If one is working at the lowest possible limit of lead resolution and spacing, the only way to accommodate more leads 14 is to move them further away from the chip—in other words to increase the gap between the die and the inner ends of the lead fingers. (As illustrated in FIG. 1, the lead fingers radiate, or spread out, from the central area containing the die. By terminating the inner ends of the lead fingers at a greater distance from the die, they are inherently further apart from one another.)
By moving the lead fingers further away from the die, it is evident that the bond wires need to be longer. Returning to FIG. 2, it is evident that the bond wires span a “gap” between the die 10 and the inner ends of the lead fingers 14. The bigger the gap, the longer the bond wires. Longer bond wires simply exacerbate the aforementioned problems of shorting, breaking, etc. Due to mechanical and molding considerations, the length of the bond wires 16 is the limiting factor in how far back one can position the leads. The maximum permissible single span of bond wire is on the order of 3-5 millimeters (mm), depending upon the application. Viewed another way, mechanical considerations vis-a-vis the (length of the) bond wires tend to limit the number of lead fingers, hence the I/O count, of a semiconductor device. This certainly seems antithetical in this day and age of miniaturization.
It is therefore an object of the present invention to provide an improved technique for wire bonding, which permits the use of a greater number of lead fingers, hence a greater I/O count, irrespective of a large gap between the lead fingers and the die.
It is a further object of the present invention to enable longer lengths of bond wire to be used, thereby enabling the lead frame (fingers) to be positioned further away from the chip (die) and enable more leads (fingers) to be accommodated.
According to the present invention, a support means is provided between, preferably approximately midway between, the die and the inner ends of the lead fingers of a lead frame. Intermediate portions of the wires are bonded, or tacked, to an upper surface of the support means. In this manner, the length of the bond wires can be doubled, and the lead fingers can be commensurately further from the die, while avoiding the problems associated with long bond wires.
The support means is preferably a continuous element extending “circumferentially” (in a square sense of the term) around the chip (die). In a sense, the support means forms a “way station” for stabilizing the bond wires.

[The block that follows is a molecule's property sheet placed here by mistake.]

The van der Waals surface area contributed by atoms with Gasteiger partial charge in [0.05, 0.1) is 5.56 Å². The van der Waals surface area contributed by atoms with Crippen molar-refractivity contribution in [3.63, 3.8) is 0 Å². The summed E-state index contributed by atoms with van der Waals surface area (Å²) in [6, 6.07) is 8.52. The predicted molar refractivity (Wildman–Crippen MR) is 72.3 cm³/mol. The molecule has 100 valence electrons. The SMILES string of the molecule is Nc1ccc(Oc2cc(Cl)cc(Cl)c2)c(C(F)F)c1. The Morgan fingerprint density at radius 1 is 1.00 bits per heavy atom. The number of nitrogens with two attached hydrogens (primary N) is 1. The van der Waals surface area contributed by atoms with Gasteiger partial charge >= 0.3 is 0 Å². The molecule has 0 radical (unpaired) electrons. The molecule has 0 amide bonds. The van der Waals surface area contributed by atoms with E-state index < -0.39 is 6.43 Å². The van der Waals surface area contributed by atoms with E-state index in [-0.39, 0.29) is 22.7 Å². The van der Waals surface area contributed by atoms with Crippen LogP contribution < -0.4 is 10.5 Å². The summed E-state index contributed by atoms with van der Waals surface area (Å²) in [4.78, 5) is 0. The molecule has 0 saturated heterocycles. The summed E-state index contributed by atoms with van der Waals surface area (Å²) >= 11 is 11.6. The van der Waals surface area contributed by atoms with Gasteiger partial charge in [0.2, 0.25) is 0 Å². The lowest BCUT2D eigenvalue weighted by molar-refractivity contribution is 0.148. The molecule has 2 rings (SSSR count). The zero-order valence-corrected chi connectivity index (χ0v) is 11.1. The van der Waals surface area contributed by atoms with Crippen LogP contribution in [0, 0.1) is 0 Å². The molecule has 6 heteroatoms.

The upper surface of the support means is preferably provided with bond pads, to which the intermediate portions of the bond wires are bonded.
Alternatively, the support means can be formed of an insulating material, and the intermediate portions of the bond wires tacked thereto with a suitable adhesive.
Alternatively, the support means can be provided with a plurality of notches on its upper surface, each notch retaining and locating the intermediate portion of a respective bond wire.
Other objects, features and advantages of the invention will become apparent in light of the following description thereof.
FIG. 1 is a perspective view of a generalized lead frame, die, and bond wires, according to the prior art.
FIG. 2 is a cross-sectional view of a portion of the apparatus of FIG. 1.
FIG. 3 is a perspective view of a generalized lead frame, die, bond wires and support means, according to the present invention.
FIG. 4 is a cross-sectional view of a relevant portion of the apparatus of FIG. 3.
FIG. 5 is a perspective view, partially broken away, of a support means, according to one embodiment of the invention.
FIG. 6 is a perspective view, partially broken away, of a support means, according to another embodiment of the invention.
FIG. 7 is a perspective view, partially broken away, of a support means, according to another embodiment of the invention.
FIG. 8 is a perspective view, partially broken away, of a support means, according to yet another embodiment of the invention.